The London Sinfonietta's American Perspectives concert at the Barbican on Monday featured four pieces, three of which started with instrumental explosions as high, bright and action-packed as possible. The fourth was George Crumb's Ancient Voices of Children, sensational in the early Seventies and in hindsight appearing as a statement of intent for much American music that was to follow.
The world may be a cultural melting pot but the contents can still congeal in new, nationally specific ways. With Ancient Voices of Children, America turned its back on Europe's metaphysical despair. Crumb, like Europeans before him, set out to rediscover lost rhythms, instincts and pleasures in the exotic - not just Spain or Turkey this time, but the full ethnomusicological spectrum: Japan, Mexico, India, Morocco.
Yodelling wordless vowels into the piano strings like a Red Indian in a movie, the soprano Christine Whittlesey was confident and dispassionate, true to the spirit of the piece as a ritual of rebirth. Boy singer Sam Pay, as the archetypal Child, swapped Lorca couplets with her in slightly crazy Sprechgesang. Mandolin and harp played ethereal Mogul scales, while hieratic drums and gongs thundered.
The message - that if your brain leads you into the wilderness you can switch it off and consult your senses - certainly seems to have got through to Tod Machover. His 1991 piece Song of Penance was also a ritual of cleansing, all in hyperactive dayglo synthesiser colours and starring a special computer-linked viola (Paul Silverthorne played from memory, with power and charisma). A rainbow profusion of scale figures rushed about through a computer-soprano text of Mapplethorpian physicality ('. . . a back, a shank wincing from squalor and rancour . . . '), while ecstatic major chords kept hitting those pleasure centres.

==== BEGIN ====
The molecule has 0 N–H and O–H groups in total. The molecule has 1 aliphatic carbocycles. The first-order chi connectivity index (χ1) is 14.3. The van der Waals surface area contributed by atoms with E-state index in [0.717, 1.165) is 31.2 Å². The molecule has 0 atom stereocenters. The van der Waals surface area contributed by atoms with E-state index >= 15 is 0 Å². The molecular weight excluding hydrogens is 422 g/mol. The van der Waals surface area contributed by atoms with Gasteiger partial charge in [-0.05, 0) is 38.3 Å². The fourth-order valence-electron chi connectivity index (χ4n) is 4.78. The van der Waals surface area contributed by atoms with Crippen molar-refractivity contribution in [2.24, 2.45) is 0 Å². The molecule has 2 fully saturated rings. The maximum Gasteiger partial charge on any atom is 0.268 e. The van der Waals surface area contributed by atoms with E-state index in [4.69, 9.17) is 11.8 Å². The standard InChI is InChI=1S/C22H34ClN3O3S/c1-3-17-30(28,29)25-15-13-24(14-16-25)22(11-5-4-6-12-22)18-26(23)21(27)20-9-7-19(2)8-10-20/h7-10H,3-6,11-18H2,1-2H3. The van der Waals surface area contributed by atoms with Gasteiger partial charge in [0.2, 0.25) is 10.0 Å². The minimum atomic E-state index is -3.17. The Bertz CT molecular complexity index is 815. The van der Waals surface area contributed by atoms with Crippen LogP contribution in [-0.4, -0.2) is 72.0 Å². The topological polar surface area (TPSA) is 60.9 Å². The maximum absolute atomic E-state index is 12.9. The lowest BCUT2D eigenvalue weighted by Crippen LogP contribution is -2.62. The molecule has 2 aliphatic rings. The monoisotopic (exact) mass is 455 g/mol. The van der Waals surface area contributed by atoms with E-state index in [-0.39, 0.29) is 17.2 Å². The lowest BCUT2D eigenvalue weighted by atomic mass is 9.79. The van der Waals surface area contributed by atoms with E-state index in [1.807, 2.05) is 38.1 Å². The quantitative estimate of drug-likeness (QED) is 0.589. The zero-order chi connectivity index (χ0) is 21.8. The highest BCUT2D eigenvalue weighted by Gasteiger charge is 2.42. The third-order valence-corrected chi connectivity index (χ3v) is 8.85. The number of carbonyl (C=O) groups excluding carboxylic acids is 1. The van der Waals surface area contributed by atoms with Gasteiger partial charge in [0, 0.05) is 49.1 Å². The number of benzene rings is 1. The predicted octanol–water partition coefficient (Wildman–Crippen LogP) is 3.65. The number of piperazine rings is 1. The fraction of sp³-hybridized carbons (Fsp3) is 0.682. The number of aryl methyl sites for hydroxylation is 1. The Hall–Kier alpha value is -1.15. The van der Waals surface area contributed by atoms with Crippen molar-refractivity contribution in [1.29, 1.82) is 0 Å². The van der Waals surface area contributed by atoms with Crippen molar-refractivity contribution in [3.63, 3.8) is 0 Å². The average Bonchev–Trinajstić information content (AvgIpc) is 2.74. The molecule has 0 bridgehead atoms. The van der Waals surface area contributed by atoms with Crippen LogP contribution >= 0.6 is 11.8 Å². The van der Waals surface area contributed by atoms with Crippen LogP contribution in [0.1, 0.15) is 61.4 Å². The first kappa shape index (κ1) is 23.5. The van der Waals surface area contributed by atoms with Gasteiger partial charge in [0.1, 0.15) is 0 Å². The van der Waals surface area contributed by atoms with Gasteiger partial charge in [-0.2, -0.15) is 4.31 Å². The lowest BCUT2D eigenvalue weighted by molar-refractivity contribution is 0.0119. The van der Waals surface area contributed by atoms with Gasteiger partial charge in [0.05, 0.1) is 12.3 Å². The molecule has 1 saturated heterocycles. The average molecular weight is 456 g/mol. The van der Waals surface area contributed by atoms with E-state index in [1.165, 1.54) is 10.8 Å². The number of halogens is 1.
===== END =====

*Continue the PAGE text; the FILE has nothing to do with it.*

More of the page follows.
John Adams conducted the bravura evening. His own Chamber Symphony was in three jazzy, almost big-band movements with raffish, Brechtian patter-rhythms and violin solos that recalled The Soldier's Tale. Good-humoured mechanistic counterpoint provided endless diverting incident, although the vocabulary wasn't daring enough to sustain interest in the walking-bass slow movement. The audience preferred this more non-committal kind of fun to the Machover.
Peter Lieberson's Raising the Gaze, a deft amalgam of kabuki and noh and bongos and scrubbing Hungarian rhythms, was, again, a piece one just had to enjoy in the most immediate way.
It is something of a relief to turn from the feel-good factor to a 1982 piece by George Benjamin played by Docklands Sinfonietta at St John's, Smith Square, on Friday. Not that At First Light didn't make you feel good; it did. The piece shared the optic-nerve bias of the three new American pieces and even began, like them, with a dazzling flash of sound. But it was rhythmically more fastidious, less inclined to go jogging down old paths: an elegant, freshly 'heard' piece with the sparse cells and filaments and the biting colours of a Miro painting. At First Light didn't stun you; it invited you to listen, and sharpened your faculties.
The conductor, Martyn Brabbins, had prepared the piece beautifully. He also delivered a very good Eroica: riskily fast, some of it, and with a few less than perfectly confident moments, but full of insights about the rhythmic impulses and falls which are the fascinating inner life of Beethoven's music. Christine Shillito made a stylish, perceptive soloist in Kabalevsky's Cello Concerto: altogether this was Scarpia's favourite concert of the week.
If there is such a thing as a national English character in music-making, Brabbins reflects it: a blend of analytic sensitivity, professionalism, and iconoclasm. The pianist Graham Johnson has it too. Mahler's Wo die schonen Trompeten blasen, with the Yugoslav diva Marjana Lipovsek at the Wigmore Hall (BBC lunchtime, Monday) was heartbreakingly beautiful: a nobly spontaneous, chesty, Russian-style voice innocently set against the piano's faint gold fanfares rising from darkness and silence.
Johnson, with his readiness to break through the silk of the vocal line to make an expressive point, could not be more different from the equally compelling Russian, Oleg Maisenberg, who accompanied Gidon Kremer at the Barbican on Saturday night. Here was playing so finely wrought that it almost melted off the keyboard, but always stayed well to the back of the violin sonority. Their Webern and Schoenberg were haiku, full of transcendental hints. Kremer is such a star, so concentrated, that whatever he plays is riveting. His Liszt was mesmeric, and his Schubert idiosyncratic - etiolated, melancholic, full of dissolving cries and whispers. Who knows what will happen to this very romantic Russian style, fantastically disciplined, with such fine gradations of dynamics, now that Russia has burst open?Reuse content